*Théorie des Nombres*contains elementary propositions on numbers composed of primes. The theory of the residues of numbers in arithmetic progression gives the means of constructing a table for the decomposition of numbers into prime factors. The theory of residues of numbers in geometric progression leads to the theory of primitive roots and indices or otherwise to the theory of logarithms for a given modulus (modular logarithms). From this is deduced the construction of the 'Canon arithmeticus' of Jacobi or logarithmic and anti-logarithmic tables. These tables are reduced by half and the use remains almost as easy. This introduction will be followed by memoirs on the various parts of the Theory of Numbers. These memoirs, united and enriched with all that the first two volumes of the complete edition of Gauss' works will present again on numbers, will form a Treatise in which the Memoirs of Jacobi, Lejeune Dirichlet, Eisenstein, Cauchy, &c. will be put to good use, as well as those of some geometricians who are still occupied with questions relating to the Theory of Numbers, not considering it other than a study of pure curiosity.**3. Tables diverses pour la Décomposition des Nombres en leurs Facteurs premiers (1864), by Victor Amédée Lebesgue.**

Sieve arithmetic is nothing more than a table giving the least prime divisor of a sequence of numbers in arithmetic progression. It is arranged in such a way that by suppressing in each page a certain number of columns, the multiples of such prime numbers are thus excluded. Burckhardt's table is a sieve that excludes the multiples of 2, 3, 5. The table we give in the following memoir is a sieve that excludes multiples of 2, 3, 5, 7. M Hoüel, Professor at the Faculty of Science of Bordeaux, was kind enough to take charge of the construction of this table, according to my indications. He has also lent me his help in coordinating the materials contained in this Memoir, and for the correction of the proofs.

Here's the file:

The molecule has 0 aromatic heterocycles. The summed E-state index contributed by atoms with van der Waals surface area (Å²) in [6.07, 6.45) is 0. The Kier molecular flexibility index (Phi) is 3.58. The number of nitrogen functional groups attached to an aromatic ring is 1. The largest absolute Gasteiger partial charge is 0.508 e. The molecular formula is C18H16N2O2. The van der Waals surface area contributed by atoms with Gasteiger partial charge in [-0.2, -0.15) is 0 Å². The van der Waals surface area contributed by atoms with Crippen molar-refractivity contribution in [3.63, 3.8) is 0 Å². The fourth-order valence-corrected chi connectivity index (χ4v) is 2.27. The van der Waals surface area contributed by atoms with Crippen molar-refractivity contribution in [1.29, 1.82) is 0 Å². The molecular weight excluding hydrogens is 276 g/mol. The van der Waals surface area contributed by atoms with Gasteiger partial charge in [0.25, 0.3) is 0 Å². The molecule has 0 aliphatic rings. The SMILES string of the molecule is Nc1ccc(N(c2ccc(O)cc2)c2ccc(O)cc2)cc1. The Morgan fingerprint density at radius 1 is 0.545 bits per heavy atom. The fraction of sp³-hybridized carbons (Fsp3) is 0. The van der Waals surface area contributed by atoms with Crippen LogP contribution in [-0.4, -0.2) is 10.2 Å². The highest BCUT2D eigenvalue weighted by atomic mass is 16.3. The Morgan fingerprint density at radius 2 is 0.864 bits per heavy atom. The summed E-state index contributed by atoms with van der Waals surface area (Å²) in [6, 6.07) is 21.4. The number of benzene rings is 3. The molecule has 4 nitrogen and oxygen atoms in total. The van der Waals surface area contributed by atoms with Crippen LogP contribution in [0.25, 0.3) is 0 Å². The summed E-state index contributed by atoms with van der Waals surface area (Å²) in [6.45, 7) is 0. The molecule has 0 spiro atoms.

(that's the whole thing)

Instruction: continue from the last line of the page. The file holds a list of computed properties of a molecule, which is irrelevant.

The various means proposed here to reduce the tables to the smallest possible volume may not be new. It has, however, seemed useful to say a few words on the manner of their application.

The various means proposed here to reduce the tables to the smallest possible volume may not be new. It has, however, seemed useful to say a few words on the manner of their application.

**4. Note on Jules Hoüel.**

Jules Hoüel was appointed to the chair of pure mathematics in the Faculty of Science at Bordeaux in 1859 and held this post until his death in 1886.

**5. Note on Eugène Prouhet.**

Eugène Prouhet (1817-1867) was a student of Charles-François Sturm at the École Polytechnique in Paris. He is best known for his Memoir on the Relationship between the Powers of Numbers which deals with a combinatorial problem now known as the Prouhet-Tarry-Escott problem. Although Prouhet's results were achieved in 1851, many years before Tarry and Escott rediscovered the solution to the problem, his Memoir was little known since although it was presented to the Academy of Sciences, only an excerpt appeared and the paper was never published.